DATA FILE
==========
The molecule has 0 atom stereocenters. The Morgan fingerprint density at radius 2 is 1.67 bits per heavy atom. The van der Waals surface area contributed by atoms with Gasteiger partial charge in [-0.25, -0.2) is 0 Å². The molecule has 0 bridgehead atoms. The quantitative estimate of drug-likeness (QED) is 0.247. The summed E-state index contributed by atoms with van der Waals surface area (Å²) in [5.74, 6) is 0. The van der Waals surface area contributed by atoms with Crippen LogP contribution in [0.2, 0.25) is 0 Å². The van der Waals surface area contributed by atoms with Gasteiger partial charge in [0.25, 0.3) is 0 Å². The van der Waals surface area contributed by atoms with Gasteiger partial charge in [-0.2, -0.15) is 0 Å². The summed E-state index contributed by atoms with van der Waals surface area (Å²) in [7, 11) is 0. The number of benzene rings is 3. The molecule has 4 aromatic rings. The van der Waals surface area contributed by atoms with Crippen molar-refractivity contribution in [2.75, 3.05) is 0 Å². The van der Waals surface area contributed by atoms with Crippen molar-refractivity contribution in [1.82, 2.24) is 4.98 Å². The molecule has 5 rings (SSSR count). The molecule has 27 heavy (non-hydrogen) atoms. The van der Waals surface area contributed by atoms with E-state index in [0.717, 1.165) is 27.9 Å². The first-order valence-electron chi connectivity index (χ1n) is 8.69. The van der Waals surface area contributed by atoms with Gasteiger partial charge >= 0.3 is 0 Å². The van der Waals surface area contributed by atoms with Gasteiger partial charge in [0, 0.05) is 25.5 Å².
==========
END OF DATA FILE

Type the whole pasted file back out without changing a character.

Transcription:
The molecule has 0 atom stereocenters. The Morgan fingerprint density at radius 2 is 1.67 bits per heavy atom. The van der Waals surface area contributed by atoms with Gasteiger partial charge in [-0.25, -0.2) is 0 Å². The molecule has 0 bridgehead atoms. The quantitative estimate of drug-likeness (QED) is 0.247. The summed E-state index contributed by atoms with van der Waals surface area (Å²) in [5.74, 6) is 0. The van der Waals surface area contributed by atoms with Crippen LogP contribution in [0.2, 0.25) is 0 Å². The van der Waals surface area contributed by atoms with Gasteiger partial charge in [0.25, 0.3) is 0 Å². The van der Waals surface area contributed by atoms with Gasteiger partial charge in [-0.2, -0.15) is 0 Å². The summed E-state index contributed by atoms with van der Waals surface area (Å²) in [7, 11) is 0. The number of benzene rings is 3. The molecule has 4 aromatic rings. The van der Waals surface area contributed by atoms with Crippen molar-refractivity contribution in [2.75, 3.05) is 0 Å². The van der Waals surface area contributed by atoms with Crippen molar-refractivity contribution in [1.82, 2.24) is 4.98 Å². The molecule has 5 rings (SSSR count). The molecule has 27 heavy (non-hydrogen) atoms. The van der Waals surface area contributed by atoms with E-state index in [0.717, 1.165) is 27.9 Å². The first-order valence-electron chi connectivity index (χ1n) is 8.69. The van der Waals surface area contributed by atoms with Gasteiger partial charge >= 0.3 is 0 Å². The van der Waals surface area contributed by atoms with Gasteiger partial charge in [0, 0.05) is 25.5 Å².